There wasn’t much to separate large and small businesses either (12% and 19% respectively). This suggests that salaries are not just a budgetary issue. Larger businesses are just as likely to be outbid by competitors as their smaller counterparts. In fact, 28% of larger businesses coined “Competition Over Applicants” as their greatest recruitment threat, compared to just 4% of smaller businesses.
Jerome Forde believes the solution actually lies outside the salary figures completely;
“Businesses can add value beyond salaries, both to potential applicants and in the retention of their existing talent pools. Benefits around lifestyle, learning and development are actually growing in importance among young professional job seekers in the modern workforce.
For some, shares and commission structures are alternative ways to incentivise and strengthen the buy-in of staff. For others, a culture of flexible working in order to balance family life with their jobs is a huge draw. The opportunity to contribute heavily and drive one’s career progression within the company is another major selling point.”
So, The Secret To Hiring Success?
The broad spread of responses suggests that there is in fact, no single silver bullet solution to recruitment challenges. It is evident that different strategies work for different companies depending on their unique circumstances. That means that the best recruitment strategy is to identify what will work best for each individual business.
There are however, some key considerations towards the recruitment process, that are worth exploring:
An application process should strike the balance between being easy enough to encourage applications, while providing enough detail that a candidate has to be truly motivated to complete it. This will filter out those applying for anything going, and encourage those who genuinely believe they’re a good fit for the role.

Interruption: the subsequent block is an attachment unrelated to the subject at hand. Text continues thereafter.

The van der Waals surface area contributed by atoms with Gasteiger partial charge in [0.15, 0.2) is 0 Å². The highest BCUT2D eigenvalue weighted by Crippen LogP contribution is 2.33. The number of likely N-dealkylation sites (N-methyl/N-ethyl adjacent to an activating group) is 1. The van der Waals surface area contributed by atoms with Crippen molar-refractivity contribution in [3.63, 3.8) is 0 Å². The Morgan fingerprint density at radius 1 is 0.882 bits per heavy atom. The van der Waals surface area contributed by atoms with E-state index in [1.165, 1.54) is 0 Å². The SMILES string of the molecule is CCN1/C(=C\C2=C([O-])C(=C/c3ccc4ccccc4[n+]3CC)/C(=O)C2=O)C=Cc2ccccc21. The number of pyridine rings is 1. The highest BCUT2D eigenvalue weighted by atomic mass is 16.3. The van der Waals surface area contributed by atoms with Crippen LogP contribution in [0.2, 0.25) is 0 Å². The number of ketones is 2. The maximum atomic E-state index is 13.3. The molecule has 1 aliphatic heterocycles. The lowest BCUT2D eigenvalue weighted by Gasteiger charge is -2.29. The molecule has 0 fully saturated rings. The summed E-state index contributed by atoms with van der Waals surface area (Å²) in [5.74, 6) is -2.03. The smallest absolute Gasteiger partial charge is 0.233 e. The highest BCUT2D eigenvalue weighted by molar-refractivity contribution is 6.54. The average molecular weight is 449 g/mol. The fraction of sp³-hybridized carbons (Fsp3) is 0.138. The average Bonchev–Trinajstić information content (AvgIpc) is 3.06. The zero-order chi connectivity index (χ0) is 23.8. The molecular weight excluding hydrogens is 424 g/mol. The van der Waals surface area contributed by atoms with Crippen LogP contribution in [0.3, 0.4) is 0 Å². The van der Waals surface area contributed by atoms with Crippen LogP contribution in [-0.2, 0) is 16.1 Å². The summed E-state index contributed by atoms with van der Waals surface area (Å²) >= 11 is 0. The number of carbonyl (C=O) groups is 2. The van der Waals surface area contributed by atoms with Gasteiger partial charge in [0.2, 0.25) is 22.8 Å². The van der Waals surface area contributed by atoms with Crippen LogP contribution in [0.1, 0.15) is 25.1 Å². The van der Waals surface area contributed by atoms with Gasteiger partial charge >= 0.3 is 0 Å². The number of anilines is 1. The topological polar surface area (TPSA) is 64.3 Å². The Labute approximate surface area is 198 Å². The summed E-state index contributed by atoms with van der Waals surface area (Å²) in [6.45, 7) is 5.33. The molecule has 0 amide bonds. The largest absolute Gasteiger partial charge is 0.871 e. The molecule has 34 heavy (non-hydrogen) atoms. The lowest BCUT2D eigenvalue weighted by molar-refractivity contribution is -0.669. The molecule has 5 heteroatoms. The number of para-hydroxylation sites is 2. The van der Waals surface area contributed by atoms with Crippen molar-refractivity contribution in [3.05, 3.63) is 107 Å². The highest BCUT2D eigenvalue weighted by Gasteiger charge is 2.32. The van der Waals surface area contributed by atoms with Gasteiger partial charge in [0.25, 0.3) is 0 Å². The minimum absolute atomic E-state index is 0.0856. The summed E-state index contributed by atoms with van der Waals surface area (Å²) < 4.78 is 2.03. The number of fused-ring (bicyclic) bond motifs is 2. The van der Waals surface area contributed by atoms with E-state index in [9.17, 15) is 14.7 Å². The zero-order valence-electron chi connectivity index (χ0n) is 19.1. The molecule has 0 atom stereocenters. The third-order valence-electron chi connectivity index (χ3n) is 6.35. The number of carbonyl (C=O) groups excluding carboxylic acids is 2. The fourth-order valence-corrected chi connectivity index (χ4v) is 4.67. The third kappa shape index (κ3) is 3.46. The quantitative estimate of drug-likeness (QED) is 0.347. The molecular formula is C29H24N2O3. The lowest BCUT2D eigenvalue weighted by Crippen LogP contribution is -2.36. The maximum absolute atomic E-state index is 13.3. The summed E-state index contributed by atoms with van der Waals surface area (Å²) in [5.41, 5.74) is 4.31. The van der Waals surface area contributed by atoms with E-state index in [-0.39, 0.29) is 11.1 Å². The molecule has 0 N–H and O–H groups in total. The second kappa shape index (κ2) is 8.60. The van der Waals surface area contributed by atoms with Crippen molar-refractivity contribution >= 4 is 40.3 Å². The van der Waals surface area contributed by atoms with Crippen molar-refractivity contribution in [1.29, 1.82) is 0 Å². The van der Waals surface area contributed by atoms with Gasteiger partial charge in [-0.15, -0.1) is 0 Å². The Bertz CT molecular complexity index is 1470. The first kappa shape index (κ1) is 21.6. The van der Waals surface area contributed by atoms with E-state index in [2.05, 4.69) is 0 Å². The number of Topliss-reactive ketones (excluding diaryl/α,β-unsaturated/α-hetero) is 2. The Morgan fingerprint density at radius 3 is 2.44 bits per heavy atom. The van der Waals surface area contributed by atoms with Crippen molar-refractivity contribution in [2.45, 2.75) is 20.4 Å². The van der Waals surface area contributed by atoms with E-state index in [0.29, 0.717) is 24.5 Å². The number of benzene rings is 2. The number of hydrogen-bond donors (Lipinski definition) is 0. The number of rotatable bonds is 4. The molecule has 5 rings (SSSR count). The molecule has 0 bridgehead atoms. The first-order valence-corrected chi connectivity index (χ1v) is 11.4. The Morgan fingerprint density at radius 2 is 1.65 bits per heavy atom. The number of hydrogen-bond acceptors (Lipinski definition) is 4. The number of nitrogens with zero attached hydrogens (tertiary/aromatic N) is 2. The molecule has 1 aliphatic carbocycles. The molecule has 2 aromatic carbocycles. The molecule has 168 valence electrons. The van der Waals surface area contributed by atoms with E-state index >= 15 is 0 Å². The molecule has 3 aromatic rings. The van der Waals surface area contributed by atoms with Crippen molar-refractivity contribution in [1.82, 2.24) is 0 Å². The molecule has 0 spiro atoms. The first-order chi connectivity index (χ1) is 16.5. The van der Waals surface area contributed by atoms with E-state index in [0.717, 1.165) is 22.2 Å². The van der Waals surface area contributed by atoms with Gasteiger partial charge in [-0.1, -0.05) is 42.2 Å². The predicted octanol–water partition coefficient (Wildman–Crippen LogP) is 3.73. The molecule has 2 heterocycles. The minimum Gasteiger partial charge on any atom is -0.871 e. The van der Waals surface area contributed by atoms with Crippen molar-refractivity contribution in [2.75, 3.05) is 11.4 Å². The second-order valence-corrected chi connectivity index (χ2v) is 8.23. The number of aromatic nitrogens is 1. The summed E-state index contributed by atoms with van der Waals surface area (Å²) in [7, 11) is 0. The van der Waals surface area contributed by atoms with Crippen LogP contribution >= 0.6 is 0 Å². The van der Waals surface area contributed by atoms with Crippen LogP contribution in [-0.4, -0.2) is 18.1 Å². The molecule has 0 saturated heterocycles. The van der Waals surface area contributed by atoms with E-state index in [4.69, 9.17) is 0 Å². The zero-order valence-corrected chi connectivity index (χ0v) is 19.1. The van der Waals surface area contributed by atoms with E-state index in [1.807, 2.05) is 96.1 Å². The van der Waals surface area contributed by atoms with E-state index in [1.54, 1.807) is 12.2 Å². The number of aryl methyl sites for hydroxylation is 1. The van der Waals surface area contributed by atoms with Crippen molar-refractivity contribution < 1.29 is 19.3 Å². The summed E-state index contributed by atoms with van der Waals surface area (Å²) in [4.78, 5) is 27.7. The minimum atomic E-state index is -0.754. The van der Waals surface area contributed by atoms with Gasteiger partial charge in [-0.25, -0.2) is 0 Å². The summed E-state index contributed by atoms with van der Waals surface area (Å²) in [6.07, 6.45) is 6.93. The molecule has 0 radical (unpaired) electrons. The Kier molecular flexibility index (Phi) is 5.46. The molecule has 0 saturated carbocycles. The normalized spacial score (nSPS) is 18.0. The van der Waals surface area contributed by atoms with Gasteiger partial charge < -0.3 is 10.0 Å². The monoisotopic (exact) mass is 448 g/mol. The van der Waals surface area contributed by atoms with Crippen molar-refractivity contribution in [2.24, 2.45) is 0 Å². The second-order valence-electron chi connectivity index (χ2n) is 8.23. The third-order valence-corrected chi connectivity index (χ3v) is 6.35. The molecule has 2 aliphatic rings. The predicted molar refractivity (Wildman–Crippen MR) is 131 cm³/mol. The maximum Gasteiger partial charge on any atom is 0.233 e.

Supplementing a simple CV upload with the request to answer a few role-specific questions, add a cover letter or portfolio can achieve this.
Experience versus training:
When experience in applicants is lacking, it’s a good idea to reassess entry requirements and separate the “must haves” from the “nice to haves”. Deciding on an essential criteria versus that which could be trained or developed will help encourage candidates with the potential to develop into the role.
It’s also important to ensure that the job description is describing the needs of the role accurately and as precisely as possible. This way, candidates can easily pin point their own transferable skills and experience in their application, saving hiring managers from the heavy lifting work during the shortlisting process.
Placing an emphasis on recruiting those with the potential to grow opens up the opportunity to recruit graduates. What they lack in working-world experience, they often compensate for in ambition, drive and willingness to learn.
Looking past the black and white of “years served” and instead, getting to know the personal attributes of applicants could uncover people who have the right cultural fit for a business. The offer of training and development will be welcomed by them, rather than seen as extra work.
Culture & Benefits:
The modern workforce is attracted to many company benefits that lie outside a base line salary. This provides opportunities for companies large or small to differentiate themselves from their competition and lure talent.
Flexible working, generous holiday entitlements, healthcare and gym memberships are all examples of popular benefits. More unusual perks can promote an enticing brand image that is fun, welcoming or relaxed, such as Friday beers after work or a pool table in the break out room.
This article was produced in collaboration with Jerome Forde, a HR and employee relations specialist with almost 30 years’ senior-level experience in complex public, private and not-for-profit organisations. Jerome founded FordeCloud, a HRIT platform that uses the most advanced cloud technology to bring a virtual HR office to start-ups and SMEs.